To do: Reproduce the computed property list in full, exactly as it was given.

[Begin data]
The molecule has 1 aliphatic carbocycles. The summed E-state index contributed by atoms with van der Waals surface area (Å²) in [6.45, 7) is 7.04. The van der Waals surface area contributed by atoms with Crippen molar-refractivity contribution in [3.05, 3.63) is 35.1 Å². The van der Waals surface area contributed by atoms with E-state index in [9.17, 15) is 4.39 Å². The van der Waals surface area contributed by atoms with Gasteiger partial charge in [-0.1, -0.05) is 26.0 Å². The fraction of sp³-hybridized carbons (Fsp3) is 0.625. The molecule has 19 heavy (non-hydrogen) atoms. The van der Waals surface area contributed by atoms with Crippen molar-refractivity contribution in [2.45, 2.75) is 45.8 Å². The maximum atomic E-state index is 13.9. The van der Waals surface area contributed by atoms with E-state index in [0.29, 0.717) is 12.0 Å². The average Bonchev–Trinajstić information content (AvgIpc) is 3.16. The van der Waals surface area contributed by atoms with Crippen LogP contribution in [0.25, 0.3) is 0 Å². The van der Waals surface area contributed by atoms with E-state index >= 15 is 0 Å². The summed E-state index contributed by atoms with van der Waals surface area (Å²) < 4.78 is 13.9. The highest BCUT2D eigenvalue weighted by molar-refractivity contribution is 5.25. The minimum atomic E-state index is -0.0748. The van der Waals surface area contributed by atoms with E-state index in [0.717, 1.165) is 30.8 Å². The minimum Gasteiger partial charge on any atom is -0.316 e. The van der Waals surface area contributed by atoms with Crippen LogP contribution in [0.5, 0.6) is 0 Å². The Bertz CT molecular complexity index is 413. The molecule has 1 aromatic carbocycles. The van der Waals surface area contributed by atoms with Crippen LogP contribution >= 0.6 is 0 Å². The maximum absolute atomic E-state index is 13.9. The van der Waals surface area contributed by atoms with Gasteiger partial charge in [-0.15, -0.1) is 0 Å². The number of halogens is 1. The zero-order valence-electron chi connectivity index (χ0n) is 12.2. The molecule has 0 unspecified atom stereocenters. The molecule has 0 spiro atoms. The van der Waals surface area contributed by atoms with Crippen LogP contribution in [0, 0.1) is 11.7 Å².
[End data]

The molecule has 1 aliphatic carbocycles. The summed E-state index contributed by atoms with van der Waals surface area (Å²) in [6.45, 7) is 7.04. The van der Waals surface area contributed by atoms with Crippen molar-refractivity contribution in [3.05, 3.63) is 35.1 Å². The van der Waals surface area contributed by atoms with E-state index in [9.17, 15) is 4.39 Å². The van der Waals surface area contributed by atoms with Gasteiger partial charge in [-0.1, -0.05) is 26.0 Å². The fraction of sp³-hybridized carbons (Fsp3) is 0.625. The molecule has 19 heavy (non-hydrogen) atoms. The van der Waals surface area contributed by atoms with Crippen molar-refractivity contribution in [2.45, 2.75) is 45.8 Å². The maximum atomic E-state index is 13.9. The van der Waals surface area contributed by atoms with E-state index in [0.29, 0.717) is 12.0 Å². The average Bonchev–Trinajstić information content (AvgIpc) is 3.16. The van der Waals surface area contributed by atoms with Crippen LogP contribution in [0.25, 0.3) is 0 Å². The van der Waals surface area contributed by atoms with E-state index >= 15 is 0 Å². The summed E-state index contributed by atoms with van der Waals surface area (Å²) < 4.78 is 13.9. The highest BCUT2D eigenvalue weighted by molar-refractivity contribution is 5.25. The minimum atomic E-state index is -0.0748. The van der Waals surface area contributed by atoms with E-state index in [0.717, 1.165) is 30.8 Å². The minimum Gasteiger partial charge on any atom is -0.316 e. The van der Waals surface area contributed by atoms with Crippen LogP contribution in [0.5, 0.6) is 0 Å². The Bertz CT molecular complexity index is 413. The molecule has 1 aromatic carbocycles. The van der Waals surface area contributed by atoms with Crippen LogP contribution >= 0.6 is 0 Å². The maximum absolute atomic E-state index is 13.9. The van der Waals surface area contributed by atoms with Gasteiger partial charge in [-0.15, -0.1) is 0 Å². The number of halogens is 1. The zero-order valence-electron chi connectivity index (χ0n) is 12.2. The molecule has 0 unspecified atom stereocenters. The molecule has 0 spiro atoms. The van der Waals surface area contributed by atoms with Crippen LogP contribution in [0, 0.1) is 11.7 Å².